Ospreys are a bird-lover’s delight. Unlike many other large raptors, they are largely unconcerned with human activity and build conspicuous nests out in the open, often near human habitation and highly-trafficked areas. Every aspect of their lives is easily observed, from courtship to nest-building to the fledging of young.
Even people unfamiliar with birds notice ospreys and remark on them. In a way, they are one of the ambassadors of the bird world.
There are many osprey nests throughout Maine. Around South Portland, there are at least three active nests, one of which is easily viewed, even without the aid of high-powered optics. The nest at Spring Point has long been famous; after the original was removed from an aging electrical pole and a new platform built expressly for the birds in 2004, the site has proven to be a successful location for the osprey to raise young.
This year, though, it gained additional notoriety.
Osprey will often line their large stick nests with grass or moss, even algae. The spring point nest has also included bits of lobster trap rope and plastic jetsam. This year, a sprig of green suddenly appeared one day early in the season. I assumed it was a small conifer twig with needles still attached, and didn’t expect it would stay that way for too long.
However, the sprig of green got bigger and greener. It was soon obvious that a living plant was growing in the nest.
People in the neighborhood offered their guesses as to what it was. I thought it was cosmos, but it hadn’t flowered yet so I wasn’t sure. Someone else suggested blue spruce; another person said dill.
The plant continued to get bigger and bushier, and small, white daisy-like flowers appeared. The overall effect was quite decorative and aesthetically pleasing.
The identification of the plant remained a mystery until one evening, I struck up a conversation with a woman who was watching the nest from her car. She had gotten a chance to view it through someone’s spotting scope, she said, so I asked her if she knew what was growing there.
“Oh yes!” she said. “I’m a painter and belong to the Society of Decorative Painters. I just painted that plant recently—it’s chamomile!”
Who knew osprey were herbalists and interior decorators?
Kidding aside, this gained the osprey more attention, and passers-by were constantly amazed at the appearance of the healthy flowering plant growing straight from the nest. It had plenty of fertilization, I guess.
Even without the appearance of the chamomile plant, the spectacle of the osprey parents raising their chicks has been a constant pleasure for me. I watched the female as she patiently brooded her eggs and was fed by the male. I watched the chicks grow, and their development has been nothing short of miraculous, especially considering the extended cool, wet weather we’d had. Very young chicks are unable to self-thermoregulate, so they are extremely susceptible to overheating or hypothermia. They depend on their mother to shelter them from the elements.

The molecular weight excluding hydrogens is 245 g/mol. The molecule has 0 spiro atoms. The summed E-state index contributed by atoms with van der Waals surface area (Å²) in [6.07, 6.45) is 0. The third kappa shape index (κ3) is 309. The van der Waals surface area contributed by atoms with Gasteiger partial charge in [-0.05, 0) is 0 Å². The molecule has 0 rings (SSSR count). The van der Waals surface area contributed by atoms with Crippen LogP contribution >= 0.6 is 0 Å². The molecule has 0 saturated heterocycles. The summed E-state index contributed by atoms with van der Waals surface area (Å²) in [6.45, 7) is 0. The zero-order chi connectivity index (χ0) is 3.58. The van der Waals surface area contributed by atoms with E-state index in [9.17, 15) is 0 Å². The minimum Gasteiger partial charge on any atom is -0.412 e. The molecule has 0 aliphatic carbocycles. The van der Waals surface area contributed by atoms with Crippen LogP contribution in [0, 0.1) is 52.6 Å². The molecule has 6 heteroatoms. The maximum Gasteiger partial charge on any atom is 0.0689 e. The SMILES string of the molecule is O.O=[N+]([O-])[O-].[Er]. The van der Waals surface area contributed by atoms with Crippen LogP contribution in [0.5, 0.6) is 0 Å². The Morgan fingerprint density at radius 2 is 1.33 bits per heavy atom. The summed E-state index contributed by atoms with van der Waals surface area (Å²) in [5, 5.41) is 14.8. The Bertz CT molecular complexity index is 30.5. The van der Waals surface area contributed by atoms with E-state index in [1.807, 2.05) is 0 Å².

Now they are healthy and strong, and just about as large as an adult osprey. They may have already made their first flights, but will continue to return to the nest at night for awhile.
It’s hard to imagine them as they were weeks ago: strange, half-feathered, tail-less creatures with wings covered in pin-feathers; clumsy, ungainly, and alien. I wondered what they thought — if they could think — of those odd and so far useless appendages, which always seemed to get in the way as they flopped about the nest.
It was a treat to see their full feathers appear in all their glory, and to see the young birds exercising their wings and flight muscles. Standing on the edge of the nest, they’d stretch up on their toes and flap their wings, bobbing in place, not quite becoming airborne but not far from it. Oh, THIS is what these things are for, I could imagine them thinking.
This evening I watched as the male brought a fish to the nest. The sun was setting, creating a beautiful pink, gold and blue backdrop against which the osprey, with fish grasped in talons, was silhouetted as he flew toward the nest. The male deposited the fish and flew to a nearby perch, and the female began tearing small bits of meat with her beak, gently offering them to each chick in turn.
The fern-like leaves and small round flower heads of the chamomile plant nicely framed the scene. It was a perfect picture of tenderness, peace and tranquility.
Someone has posted their photos of the chamomile osprey nest on Flickr: go to http://www.flickr.com/photos/55woodduck/3752418589.